Mergers and acquisitions are complex, especially as teams are amalgamated, licenses are transferred, contracts are absorbed, all while ensuring revenues do not dip. How are executives and financial officers to accurately stay abreast of the transaction while preparing for the future of the company? Through integrating key tools and technologies designed to execute on current and future business strategies.
Financial management systems whether it be Enterprise Resource Planning (ERP) or Corporate Performance Management (CPM) which offer financial planning and analysis efficiencies are designed to take the guesswork out of the mergers and acquisitions process. Through connecting with preexisting tools, features, and integrations already available, they fill many gaps that may have been identified earlier in the discovery process. Rather than only seeing one part of the entire picture, proper financial controls often sustained through a modern financial management application encourages and provides a platform for streamlined data and models, automated workflows, tracking of resources, and financial planning and consolidated reporting. Establishing the fundamentals of what post-deal collaboration can look like often begins during due diligence. We set out to partner with Private Equity firms to understand your strategic initiatives, platforms, and data readiness are sustainable for growth, and then we apply our experience to help ensure the same across your portfolio companies with MNP’s integration management services.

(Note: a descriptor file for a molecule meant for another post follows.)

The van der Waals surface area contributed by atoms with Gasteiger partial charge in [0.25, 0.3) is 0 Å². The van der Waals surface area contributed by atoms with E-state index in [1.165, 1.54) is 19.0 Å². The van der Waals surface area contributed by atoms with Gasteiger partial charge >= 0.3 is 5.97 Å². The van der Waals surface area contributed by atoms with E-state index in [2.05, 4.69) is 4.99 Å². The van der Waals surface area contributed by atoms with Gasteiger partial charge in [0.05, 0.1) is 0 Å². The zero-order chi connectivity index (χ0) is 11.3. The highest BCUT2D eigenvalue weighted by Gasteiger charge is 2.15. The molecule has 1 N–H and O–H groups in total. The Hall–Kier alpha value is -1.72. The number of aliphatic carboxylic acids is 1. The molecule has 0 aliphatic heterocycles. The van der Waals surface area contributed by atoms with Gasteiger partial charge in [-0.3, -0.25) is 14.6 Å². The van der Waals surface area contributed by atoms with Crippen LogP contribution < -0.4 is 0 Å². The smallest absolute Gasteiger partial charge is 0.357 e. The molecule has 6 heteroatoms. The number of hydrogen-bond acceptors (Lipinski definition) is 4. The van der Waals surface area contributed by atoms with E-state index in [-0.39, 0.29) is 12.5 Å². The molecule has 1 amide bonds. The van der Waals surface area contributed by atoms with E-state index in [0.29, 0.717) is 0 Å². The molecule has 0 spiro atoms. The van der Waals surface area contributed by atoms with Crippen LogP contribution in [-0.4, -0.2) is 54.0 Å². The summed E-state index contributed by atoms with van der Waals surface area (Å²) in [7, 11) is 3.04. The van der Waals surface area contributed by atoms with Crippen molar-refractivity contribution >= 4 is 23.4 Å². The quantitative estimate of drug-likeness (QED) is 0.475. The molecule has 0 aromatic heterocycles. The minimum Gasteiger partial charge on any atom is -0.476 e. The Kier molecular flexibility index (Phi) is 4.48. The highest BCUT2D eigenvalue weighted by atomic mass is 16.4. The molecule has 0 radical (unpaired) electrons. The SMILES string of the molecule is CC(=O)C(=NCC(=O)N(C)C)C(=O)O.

If you are interested in learning more about the advantages of a technology enabled integration framework, contact us and we will assist in the creation of your fit-gap strategy, conducting your fit-gap analysis, and help you source the appropriate digital strategy that is designed to provide you with answers and information when you need it.
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Dan Caringi and Kerry Mann are Consulting Partners with MNP and leaders within the firm’s national Digital Enterprise practice.